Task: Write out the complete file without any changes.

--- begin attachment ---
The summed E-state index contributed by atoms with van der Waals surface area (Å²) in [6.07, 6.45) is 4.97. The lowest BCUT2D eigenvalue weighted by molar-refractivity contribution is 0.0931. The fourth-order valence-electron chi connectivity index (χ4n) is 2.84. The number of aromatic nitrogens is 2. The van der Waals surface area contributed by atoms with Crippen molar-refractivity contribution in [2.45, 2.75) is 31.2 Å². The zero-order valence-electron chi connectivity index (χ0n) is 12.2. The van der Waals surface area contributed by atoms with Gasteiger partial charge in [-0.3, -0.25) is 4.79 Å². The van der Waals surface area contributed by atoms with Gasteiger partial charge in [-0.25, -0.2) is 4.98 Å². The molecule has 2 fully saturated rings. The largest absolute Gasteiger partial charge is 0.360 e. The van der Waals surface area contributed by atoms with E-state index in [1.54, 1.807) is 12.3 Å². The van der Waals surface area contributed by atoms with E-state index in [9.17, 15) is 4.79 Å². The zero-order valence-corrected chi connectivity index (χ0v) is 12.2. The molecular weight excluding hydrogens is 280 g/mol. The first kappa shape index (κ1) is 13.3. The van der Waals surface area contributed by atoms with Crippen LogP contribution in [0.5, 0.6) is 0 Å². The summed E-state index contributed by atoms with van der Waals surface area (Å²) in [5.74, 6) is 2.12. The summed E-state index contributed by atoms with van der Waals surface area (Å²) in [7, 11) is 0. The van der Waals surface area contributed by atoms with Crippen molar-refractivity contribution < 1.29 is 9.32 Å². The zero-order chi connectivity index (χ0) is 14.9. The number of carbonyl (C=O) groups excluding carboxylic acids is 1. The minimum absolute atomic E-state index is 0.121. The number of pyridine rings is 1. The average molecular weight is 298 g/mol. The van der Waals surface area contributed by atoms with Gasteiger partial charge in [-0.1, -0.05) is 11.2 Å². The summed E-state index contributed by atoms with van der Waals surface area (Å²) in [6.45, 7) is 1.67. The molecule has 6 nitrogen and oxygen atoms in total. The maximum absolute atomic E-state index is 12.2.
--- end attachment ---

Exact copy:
The summed E-state index contributed by atoms with van der Waals surface area (Å²) in [6.07, 6.45) is 4.97. The lowest BCUT2D eigenvalue weighted by molar-refractivity contribution is 0.0931. The fourth-order valence-electron chi connectivity index (χ4n) is 2.84. The number of aromatic nitrogens is 2. The van der Waals surface area contributed by atoms with Crippen molar-refractivity contribution in [2.45, 2.75) is 31.2 Å². The zero-order valence-electron chi connectivity index (χ0n) is 12.2. The van der Waals surface area contributed by atoms with Gasteiger partial charge in [-0.3, -0.25) is 4.79 Å². The van der Waals surface area contributed by atoms with Gasteiger partial charge in [-0.25, -0.2) is 4.98 Å². The molecule has 2 fully saturated rings. The largest absolute Gasteiger partial charge is 0.360 e. The van der Waals surface area contributed by atoms with E-state index in [1.54, 1.807) is 12.3 Å². The van der Waals surface area contributed by atoms with E-state index in [9.17, 15) is 4.79 Å². The zero-order valence-corrected chi connectivity index (χ0v) is 12.2. The molecular weight excluding hydrogens is 280 g/mol. The first kappa shape index (κ1) is 13.3. The van der Waals surface area contributed by atoms with Crippen LogP contribution in [0.5, 0.6) is 0 Å². The summed E-state index contributed by atoms with van der Waals surface area (Å²) in [5.74, 6) is 2.12. The summed E-state index contributed by atoms with van der Waals surface area (Å²) in [7, 11) is 0. The van der Waals surface area contributed by atoms with Crippen molar-refractivity contribution < 1.29 is 9.32 Å². The zero-order chi connectivity index (χ0) is 14.9. The number of carbonyl (C=O) groups excluding carboxylic acids is 1. The minimum absolute atomic E-state index is 0.121. The number of pyridine rings is 1. The average molecular weight is 298 g/mol. The van der Waals surface area contributed by atoms with Gasteiger partial charge in [-0.1, -0.05) is 11.2 Å². The summed E-state index contributed by atoms with van der Waals surface area (Å²) in [6.45, 7) is 1.67. The molecule has 6 nitrogen and oxygen atoms in total. The maximum absolute atomic E-state index is 12.2.